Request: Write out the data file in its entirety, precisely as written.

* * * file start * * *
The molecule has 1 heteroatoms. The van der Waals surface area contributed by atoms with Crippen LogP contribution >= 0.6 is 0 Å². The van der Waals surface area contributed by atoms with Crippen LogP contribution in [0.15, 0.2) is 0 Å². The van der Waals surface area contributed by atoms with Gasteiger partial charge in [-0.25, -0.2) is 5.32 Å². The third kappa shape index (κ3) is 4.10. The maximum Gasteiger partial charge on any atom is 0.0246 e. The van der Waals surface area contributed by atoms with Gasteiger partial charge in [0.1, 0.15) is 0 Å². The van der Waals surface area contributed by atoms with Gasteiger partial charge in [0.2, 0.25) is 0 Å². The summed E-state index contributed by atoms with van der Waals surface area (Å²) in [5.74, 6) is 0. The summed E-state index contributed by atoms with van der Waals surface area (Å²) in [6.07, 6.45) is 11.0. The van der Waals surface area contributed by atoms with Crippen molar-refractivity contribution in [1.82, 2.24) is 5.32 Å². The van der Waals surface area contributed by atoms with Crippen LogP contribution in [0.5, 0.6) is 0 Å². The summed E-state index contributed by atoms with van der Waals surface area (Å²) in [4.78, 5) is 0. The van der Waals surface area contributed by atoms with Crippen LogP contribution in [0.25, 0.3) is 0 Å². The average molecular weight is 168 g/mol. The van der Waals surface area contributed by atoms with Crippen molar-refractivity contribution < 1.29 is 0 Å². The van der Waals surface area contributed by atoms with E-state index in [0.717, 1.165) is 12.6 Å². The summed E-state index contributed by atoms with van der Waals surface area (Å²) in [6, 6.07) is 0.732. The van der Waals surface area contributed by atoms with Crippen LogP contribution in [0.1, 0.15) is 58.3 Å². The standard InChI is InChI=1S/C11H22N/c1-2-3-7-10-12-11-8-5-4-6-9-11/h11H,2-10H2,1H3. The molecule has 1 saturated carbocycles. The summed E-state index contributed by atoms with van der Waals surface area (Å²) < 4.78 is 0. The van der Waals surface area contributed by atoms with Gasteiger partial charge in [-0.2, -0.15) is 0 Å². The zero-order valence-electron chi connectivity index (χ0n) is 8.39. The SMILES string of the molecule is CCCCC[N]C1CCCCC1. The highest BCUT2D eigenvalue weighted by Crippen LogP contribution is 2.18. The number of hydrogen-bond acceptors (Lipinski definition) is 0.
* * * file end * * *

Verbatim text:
The molecule has 1 heteroatoms. The van der Waals surface area contributed by atoms with Crippen LogP contribution >= 0.6 is 0 Å². The van der Waals surface area contributed by atoms with Crippen LogP contribution in [0.15, 0.2) is 0 Å². The van der Waals surface area contributed by atoms with Gasteiger partial charge in [-0.25, -0.2) is 5.32 Å². The third kappa shape index (κ3) is 4.10. The maximum Gasteiger partial charge on any atom is 0.0246 e. The van der Waals surface area contributed by atoms with Gasteiger partial charge in [0.1, 0.15) is 0 Å². The van der Waals surface area contributed by atoms with Gasteiger partial charge in [0.2, 0.25) is 0 Å². The summed E-state index contributed by atoms with van der Waals surface area (Å²) in [5.74, 6) is 0. The summed E-state index contributed by atoms with van der Waals surface area (Å²) in [6.07, 6.45) is 11.0. The van der Waals surface area contributed by atoms with Crippen molar-refractivity contribution in [1.82, 2.24) is 5.32 Å². The van der Waals surface area contributed by atoms with Crippen LogP contribution in [0.5, 0.6) is 0 Å². The summed E-state index contributed by atoms with van der Waals surface area (Å²) in [4.78, 5) is 0. The van der Waals surface area contributed by atoms with Crippen LogP contribution in [0.25, 0.3) is 0 Å². The average molecular weight is 168 g/mol. The van der Waals surface area contributed by atoms with Crippen molar-refractivity contribution < 1.29 is 0 Å². The van der Waals surface area contributed by atoms with E-state index in [0.717, 1.165) is 12.6 Å². The summed E-state index contributed by atoms with van der Waals surface area (Å²) in [6, 6.07) is 0.732. The van der Waals surface area contributed by atoms with Crippen LogP contribution in [0.1, 0.15) is 58.3 Å². The standard InChI is InChI=1S/C11H22N/c1-2-3-7-10-12-11-8-5-4-6-9-11/h11H,2-10H2,1H3. The molecule has 1 saturated carbocycles. The summed E-state index contributed by atoms with van der Waals surface area (Å²) < 4.78 is 0. The van der Waals surface area contributed by atoms with Gasteiger partial charge in [-0.2, -0.15) is 0 Å². The zero-order valence-electron chi connectivity index (χ0n) is 8.39. The SMILES string of the molecule is CCCCC[N]C1CCCCC1. The highest BCUT2D eigenvalue weighted by Crippen LogP contribution is 2.18. The number of hydrogen-bond acceptors (Lipinski definition) is 0.